March is Women’s History Month, and we’re celebrating by recognizing the women who are making history today by working to impact policy change in various areas where Arnold Ventures works.
Today, we’re highlighting Katie Keith, J.D., M.P.H., health care policy expert and faculty member at the Georgetown University Center on Health Insurance Reforms (CHIR), which works to improve access to affordable and adequate health insurance by providing balanced, evidence-based research, analysis and strategic advice.
Who She Is
After studying science and neuroscience in college and serving in the Peace Corps in Ghana, Keith decided she was more interested in health policy than medical school. So she enrolled in a joint J.D.-M.P.H. program offered by Georgetown and Johns Hopkins Universities, graduating at the same time the Affordable Care Act (ACA) was being implemented. She joined CHIR, first as a research assistant and then as a faculty member. In addition to her work at CHIR, Keith writes the “Following the ACA” rapid response analysis for Health Affairs Forefront, heads her own health care policy consulting firm which works only for non-profit organizations, and is a co-founder of Out2Enroll, a national initiative to connect LGBTQ+ people with coverage options.
What She’s Currently Working On
Keith is focusing on surprise medical billing, working as part of a CHIR team providing technical assistance to federal and state policymakers as they implement the No Surprises Act, which took effect on Jan. 1, 2022. The new law protects consumers from surprise bills when they receive emergency care, non-emergency care from out-of-network providers at in-network facilities, and air ambulance services from out-of-network providers. Keith and her colleagues are providing a full range of services, helping officials navigate the regulatory environment, address legal challenges, and develop solutions to ensure that the law works as intended in keeping patients’ costs down. They are also helping states fill gaps in No Surprises Act, for example, by passing their own laws extending protections to ground ambulance services.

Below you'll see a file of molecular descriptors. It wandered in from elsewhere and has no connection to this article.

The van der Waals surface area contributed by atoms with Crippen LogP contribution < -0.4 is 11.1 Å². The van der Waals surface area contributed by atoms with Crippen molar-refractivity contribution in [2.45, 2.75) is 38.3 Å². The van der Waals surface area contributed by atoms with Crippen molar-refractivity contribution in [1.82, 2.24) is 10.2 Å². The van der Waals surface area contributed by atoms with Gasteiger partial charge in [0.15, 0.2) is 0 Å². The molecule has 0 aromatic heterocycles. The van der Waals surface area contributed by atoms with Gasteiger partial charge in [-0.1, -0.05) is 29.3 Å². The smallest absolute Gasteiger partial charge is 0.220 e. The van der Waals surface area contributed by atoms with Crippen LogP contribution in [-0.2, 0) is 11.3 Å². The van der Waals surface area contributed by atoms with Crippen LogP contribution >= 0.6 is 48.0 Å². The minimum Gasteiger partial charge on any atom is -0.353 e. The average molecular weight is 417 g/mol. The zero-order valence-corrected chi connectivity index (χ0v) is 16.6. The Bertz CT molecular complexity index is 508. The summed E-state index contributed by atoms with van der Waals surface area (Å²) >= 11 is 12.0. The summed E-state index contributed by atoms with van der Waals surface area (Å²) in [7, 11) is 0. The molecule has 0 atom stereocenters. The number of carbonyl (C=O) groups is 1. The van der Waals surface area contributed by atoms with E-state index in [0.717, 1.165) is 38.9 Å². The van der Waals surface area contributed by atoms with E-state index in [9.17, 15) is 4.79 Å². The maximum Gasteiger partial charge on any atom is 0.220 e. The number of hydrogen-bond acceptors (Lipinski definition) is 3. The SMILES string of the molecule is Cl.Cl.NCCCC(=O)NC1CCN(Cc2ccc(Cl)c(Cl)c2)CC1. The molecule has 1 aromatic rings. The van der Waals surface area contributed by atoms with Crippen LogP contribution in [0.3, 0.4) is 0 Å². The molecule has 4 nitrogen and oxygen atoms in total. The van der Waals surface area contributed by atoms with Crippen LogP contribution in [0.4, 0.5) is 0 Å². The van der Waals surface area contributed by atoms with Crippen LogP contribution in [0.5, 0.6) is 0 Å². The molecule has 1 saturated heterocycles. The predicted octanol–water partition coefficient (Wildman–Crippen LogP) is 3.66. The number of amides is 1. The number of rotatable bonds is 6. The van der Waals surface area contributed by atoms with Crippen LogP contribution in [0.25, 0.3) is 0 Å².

What Inspires Her
“I’m driven by the idea that our health care system does not work for millions and millions of people. I lost my father to cancer, my mom is a nurse, and I’ve experienced and witnessed the health care system first-hand. I’ve done that as someone with financial resources, a law degree and health insurance literacy, and I’m constantly reminded that, for people who don’t speak English as their first language or don’t have the resources and face all kinds of barriers to access and care, we just should be doing so much better. That’s why I’m increasingly interested in how we’ve gotten to this place where our system is as expensive as it is. I think surprise billing is a great example of just gouging patients for care that you thought was going to be covered. You’re getting these bills that can be hundreds of thousands of dollars, and that can’t be the system that we’ve built. Trying to fix these problems and doing it with a lens on equity and the most vulnerable among us is what drives me.”
I’m driven by the idea that our health care system does not work for millions and millions of people.Katie Keith, J.D., M.P.H. health care policy expert and faculty member at the Georgetown University Center on Health Insurance Reforms (CHIR)